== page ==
When Raddatz confronted Biden (one of the few times she did so) on the issue of what the administration knew about the embassy attack in Benghazi, and when they knew it, Biden blustered and blamed the intelligence community for the White House claiming that a Muhammad-video-incensed mob, rather than Ansar al-Shari`ah (an AQ affiliate), perpetrated the violence. And the entire world knows by now that the VP also denied that the administration was asked by the embassy in Libya for more security personnel.

In what was perhaps the most troubling part of the debate for Ryan, Raddatz asked “should the U.S. have apologized for American burning Korans [sic] in Afghanistan? Should the U.S. apologize for U.S. Marines urinating on Taliban corpses?” Ryan responded “Oh, gosh, yes.” But then continued “what we should not be apologizing for are [sic] standing up for our values….saying to the Egyptian people, while Mubarak is cracking down on them, that he’s a good guy and, in the next week, say he ought to go.” He never answered whether the U.S. should apologize for burning Qur’ans, but the tone and context strongly implied he believed that it was of a part with urinating on dead jihadists, and thus presumably worthy of contrition on by America. Strange, and disturbing -- considering that burning Qur’ans is actually allowable under Islamic law and under the conditions existing at the Parwan detention facility in Afghanistan back in February, 2012. Ryan seems to be accepting the liberal and frankly dhimmistic view that Islamic strictures should apply to non-Muslims. If so, what separates him from the likes of Biden and Obama?

Regarding the next topic, Iran, both Biden and Ryan misspoke. Ryan hyperbolized by claiming that Iran already has enough fissile material to make five bombs -- in reality, they likely don’t have enough for one yet. Biden wildly exaggerated by describing the current sanctions on Iran as “the most crippling…in the history of sanctions, period.” The VP seems never to have heard of what the Spartans did to the Athenians, the Union to the Confederacy or the U.S. to Cuba during the Cuban Missile Crisis. (But, of course, Joe Biden is the same fellow who called the killing of bin Laden “the most audacious military plan of the last five hundred years.” Inchon? Blitzkrieg? Waterloo? Naseby? Tenochtitlan? Vienna? Did Biden ever study history?) The sitting VP also claimed that even if Iran were to produce enough fissile material for a bomb, “they don’t have a weapon to put it into.” But over a year ago the British Foreign Secretary said that they had intelligence confirming the Iranians had tested “nuclear-capable missiles.” Biden closed this topic by accusing the Romney-Ryan ticket of wanting to start another war in the Middle East.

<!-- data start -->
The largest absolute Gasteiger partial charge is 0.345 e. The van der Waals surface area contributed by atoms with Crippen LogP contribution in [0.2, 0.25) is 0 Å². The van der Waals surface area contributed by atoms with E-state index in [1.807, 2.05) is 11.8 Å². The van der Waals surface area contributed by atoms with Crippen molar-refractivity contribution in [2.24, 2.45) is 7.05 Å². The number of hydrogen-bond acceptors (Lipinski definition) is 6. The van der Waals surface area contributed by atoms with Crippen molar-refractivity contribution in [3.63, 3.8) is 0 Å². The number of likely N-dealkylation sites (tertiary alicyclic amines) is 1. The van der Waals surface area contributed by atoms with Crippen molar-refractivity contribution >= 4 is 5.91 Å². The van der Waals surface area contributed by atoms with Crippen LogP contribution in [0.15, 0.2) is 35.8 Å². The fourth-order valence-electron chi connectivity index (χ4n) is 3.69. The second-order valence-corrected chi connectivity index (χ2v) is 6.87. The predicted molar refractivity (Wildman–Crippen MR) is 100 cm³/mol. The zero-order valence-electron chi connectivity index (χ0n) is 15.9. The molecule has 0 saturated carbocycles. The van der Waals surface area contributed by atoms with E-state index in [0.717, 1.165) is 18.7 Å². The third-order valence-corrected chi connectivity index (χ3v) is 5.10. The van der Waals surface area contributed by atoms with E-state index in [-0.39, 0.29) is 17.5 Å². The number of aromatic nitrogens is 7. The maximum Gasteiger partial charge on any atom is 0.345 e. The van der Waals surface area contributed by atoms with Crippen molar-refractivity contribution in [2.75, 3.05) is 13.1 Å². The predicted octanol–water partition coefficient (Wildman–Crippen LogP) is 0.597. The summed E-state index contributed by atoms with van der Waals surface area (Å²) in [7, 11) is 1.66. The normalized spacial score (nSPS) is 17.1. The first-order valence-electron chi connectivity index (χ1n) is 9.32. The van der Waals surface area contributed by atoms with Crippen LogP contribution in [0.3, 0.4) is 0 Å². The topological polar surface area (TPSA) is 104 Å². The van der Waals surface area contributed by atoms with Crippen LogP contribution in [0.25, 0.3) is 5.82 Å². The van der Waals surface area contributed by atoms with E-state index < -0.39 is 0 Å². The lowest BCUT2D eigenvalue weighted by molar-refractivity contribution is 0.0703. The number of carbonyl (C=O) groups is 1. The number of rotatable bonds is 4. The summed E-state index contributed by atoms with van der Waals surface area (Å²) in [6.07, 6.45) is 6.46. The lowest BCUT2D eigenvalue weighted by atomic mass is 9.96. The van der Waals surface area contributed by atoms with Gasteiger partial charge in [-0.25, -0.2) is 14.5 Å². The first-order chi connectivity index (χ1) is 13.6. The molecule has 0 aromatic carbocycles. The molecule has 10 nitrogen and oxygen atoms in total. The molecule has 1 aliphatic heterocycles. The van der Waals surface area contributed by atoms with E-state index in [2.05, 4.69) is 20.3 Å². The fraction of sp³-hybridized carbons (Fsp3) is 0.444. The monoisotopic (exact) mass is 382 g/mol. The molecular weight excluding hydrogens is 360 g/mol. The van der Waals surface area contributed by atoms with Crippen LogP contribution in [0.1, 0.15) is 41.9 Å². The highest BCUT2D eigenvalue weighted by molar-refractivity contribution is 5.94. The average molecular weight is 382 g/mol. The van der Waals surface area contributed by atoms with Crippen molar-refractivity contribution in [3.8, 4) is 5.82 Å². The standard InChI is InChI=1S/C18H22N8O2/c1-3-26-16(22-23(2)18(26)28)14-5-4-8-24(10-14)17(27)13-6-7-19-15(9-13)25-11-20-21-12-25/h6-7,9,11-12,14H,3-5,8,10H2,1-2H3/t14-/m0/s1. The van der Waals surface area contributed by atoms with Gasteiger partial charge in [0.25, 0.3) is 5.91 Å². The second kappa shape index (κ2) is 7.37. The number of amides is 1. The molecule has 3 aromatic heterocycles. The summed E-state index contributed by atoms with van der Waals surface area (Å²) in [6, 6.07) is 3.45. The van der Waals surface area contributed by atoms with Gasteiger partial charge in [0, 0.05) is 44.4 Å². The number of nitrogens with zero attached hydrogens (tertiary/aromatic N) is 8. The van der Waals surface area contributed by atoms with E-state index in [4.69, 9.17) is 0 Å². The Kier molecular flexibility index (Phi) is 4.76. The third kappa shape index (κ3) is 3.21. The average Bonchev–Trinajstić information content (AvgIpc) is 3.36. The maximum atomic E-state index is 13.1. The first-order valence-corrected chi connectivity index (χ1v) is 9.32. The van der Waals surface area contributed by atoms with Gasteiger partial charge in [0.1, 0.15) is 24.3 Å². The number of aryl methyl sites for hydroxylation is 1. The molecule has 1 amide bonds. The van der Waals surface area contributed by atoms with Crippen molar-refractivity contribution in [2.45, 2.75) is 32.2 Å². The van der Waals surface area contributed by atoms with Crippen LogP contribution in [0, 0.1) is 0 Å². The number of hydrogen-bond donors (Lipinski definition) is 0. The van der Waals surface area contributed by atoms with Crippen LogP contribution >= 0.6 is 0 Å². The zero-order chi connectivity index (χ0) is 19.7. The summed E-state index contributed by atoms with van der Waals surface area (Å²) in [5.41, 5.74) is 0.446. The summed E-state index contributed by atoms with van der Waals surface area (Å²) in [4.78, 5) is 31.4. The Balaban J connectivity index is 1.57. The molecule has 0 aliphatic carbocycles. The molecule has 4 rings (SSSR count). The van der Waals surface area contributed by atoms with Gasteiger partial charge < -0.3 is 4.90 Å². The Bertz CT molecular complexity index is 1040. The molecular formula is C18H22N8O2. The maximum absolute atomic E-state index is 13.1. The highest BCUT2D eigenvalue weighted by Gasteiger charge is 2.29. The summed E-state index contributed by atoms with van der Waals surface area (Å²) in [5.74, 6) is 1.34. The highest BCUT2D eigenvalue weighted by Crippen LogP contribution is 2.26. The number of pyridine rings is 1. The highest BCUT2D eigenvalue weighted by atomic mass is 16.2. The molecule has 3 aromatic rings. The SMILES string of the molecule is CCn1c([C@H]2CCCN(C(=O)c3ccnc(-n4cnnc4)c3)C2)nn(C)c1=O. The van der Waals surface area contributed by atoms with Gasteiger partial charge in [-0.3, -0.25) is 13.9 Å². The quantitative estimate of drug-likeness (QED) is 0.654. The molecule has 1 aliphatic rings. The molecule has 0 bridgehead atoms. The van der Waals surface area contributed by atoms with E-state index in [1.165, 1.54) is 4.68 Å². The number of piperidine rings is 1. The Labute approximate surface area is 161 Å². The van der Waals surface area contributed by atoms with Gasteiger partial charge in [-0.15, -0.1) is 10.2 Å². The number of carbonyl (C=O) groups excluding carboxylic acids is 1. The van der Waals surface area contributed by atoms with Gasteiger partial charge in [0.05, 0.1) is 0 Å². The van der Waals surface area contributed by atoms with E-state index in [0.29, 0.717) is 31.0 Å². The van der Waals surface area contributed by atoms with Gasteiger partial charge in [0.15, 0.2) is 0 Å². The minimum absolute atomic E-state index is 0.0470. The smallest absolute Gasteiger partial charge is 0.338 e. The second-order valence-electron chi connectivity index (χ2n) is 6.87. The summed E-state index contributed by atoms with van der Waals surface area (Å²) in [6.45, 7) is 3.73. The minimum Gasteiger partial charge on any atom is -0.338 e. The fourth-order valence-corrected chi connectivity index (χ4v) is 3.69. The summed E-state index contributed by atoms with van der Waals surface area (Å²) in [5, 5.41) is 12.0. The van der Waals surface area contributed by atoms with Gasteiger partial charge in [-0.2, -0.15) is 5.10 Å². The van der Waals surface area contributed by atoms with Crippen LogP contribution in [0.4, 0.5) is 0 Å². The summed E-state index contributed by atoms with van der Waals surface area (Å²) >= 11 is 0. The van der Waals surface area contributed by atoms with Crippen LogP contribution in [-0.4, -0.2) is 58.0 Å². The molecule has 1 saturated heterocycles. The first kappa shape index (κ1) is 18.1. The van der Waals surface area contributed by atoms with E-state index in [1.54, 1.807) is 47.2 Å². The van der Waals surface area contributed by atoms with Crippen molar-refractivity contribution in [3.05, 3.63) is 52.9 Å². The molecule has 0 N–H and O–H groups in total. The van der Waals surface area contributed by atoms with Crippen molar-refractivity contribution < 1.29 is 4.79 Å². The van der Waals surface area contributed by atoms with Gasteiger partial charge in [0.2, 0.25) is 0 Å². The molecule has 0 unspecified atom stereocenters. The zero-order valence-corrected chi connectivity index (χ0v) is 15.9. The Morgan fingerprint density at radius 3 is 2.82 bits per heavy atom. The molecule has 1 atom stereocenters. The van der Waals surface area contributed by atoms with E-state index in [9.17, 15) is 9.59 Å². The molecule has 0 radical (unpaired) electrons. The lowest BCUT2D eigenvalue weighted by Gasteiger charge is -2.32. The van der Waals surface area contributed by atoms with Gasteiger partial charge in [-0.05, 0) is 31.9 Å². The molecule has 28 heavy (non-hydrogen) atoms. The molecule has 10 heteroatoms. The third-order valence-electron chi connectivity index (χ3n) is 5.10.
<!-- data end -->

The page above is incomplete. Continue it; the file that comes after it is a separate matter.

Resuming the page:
After a long discussion of domestic spending, Raddatz moved back to the topic of Afghanistan. She noted that we just recently passed 2,000 U.S. military fatalities there, and that this year alone so far 50 Americans have been killed by the very people we are trying to help. So she asked Ryan “why not leave now? What more can we really accomplish?” Ryan responded that “we want to make sure that the Taliban does not come back in and give Al Qaida [sic] a safe haven” and questioned the wisdom of the administration’s policy, for some time, of negotiating with the Taliban. VP Biden riposted that “we went there for one reason: to get those people who killed Americans, Al Qaida. We’ve decimated Al Qaida central. We have eliminated Osama bin Laden.” Other than not seeming to know the original meaning of “decimate,” I thought that Biden got the better of this exchange, not least because Ryan’s earlier statements that he and Romney agreed with the 2014 withdrawal date rather vitiated his attempted points here.

Next Raddatz turned to Syria. Trenchantly, she drilled the VP on why the U.S. supported military action against al-Qadhafi, but not against al-Assad. Biden tried to differentiate the two cases by noting the much smaller size and larger population of Syria, as well as its central location in the Middle East (vis-à-vis Libya), but then undermined his own argument by setting up the straw man topic of introducing ground troops -- which Ryan jumped on by pointing out “nobody is proposing to send troops to Syria.” Ryan, however, after that strong opening trailed off into rather weak and irrelevant objections such as saying “we wouldn’t refer to Assad as a reformer” or “outsourc[e] our foreign policy to the United Nations.” Puzzlingly, Raddatz then asked Ryan “what happens if Assad does not fall?” Shouldn’t that question have been asked of the current VP, not the aspiring one? In any event, Ryan responded quite accurately “then Iran keeps their [sic] greatest ally in the region.” The moderator then asked Ryan—but not, again quite curiously, the current VP -- his criteria for (military) intervention, not just in Syria but “worldwide.” Ryan responded “what is in the national interest of the American people.” Pressed by Raddatz on “humanitarian interests,” the GOP VP candidate replied “that means embargoes and sanctions and overflights…but if you’re talking about putting American troops on the ground, only in our national security interests.” Later, right before the closing statements, Biden attempted to blame Ryan and the GOP Congress for the deficits by “vot[ing] to put two wars on a credit card” -- a charge made rather hollow by the fact that Biden voted in favor of both the invasions of Afghanistan and Iraq, as well as the fact that Obama’s record one-term addition to the national debt of $5 trillion took place while one of those wars, Iraq, was ending.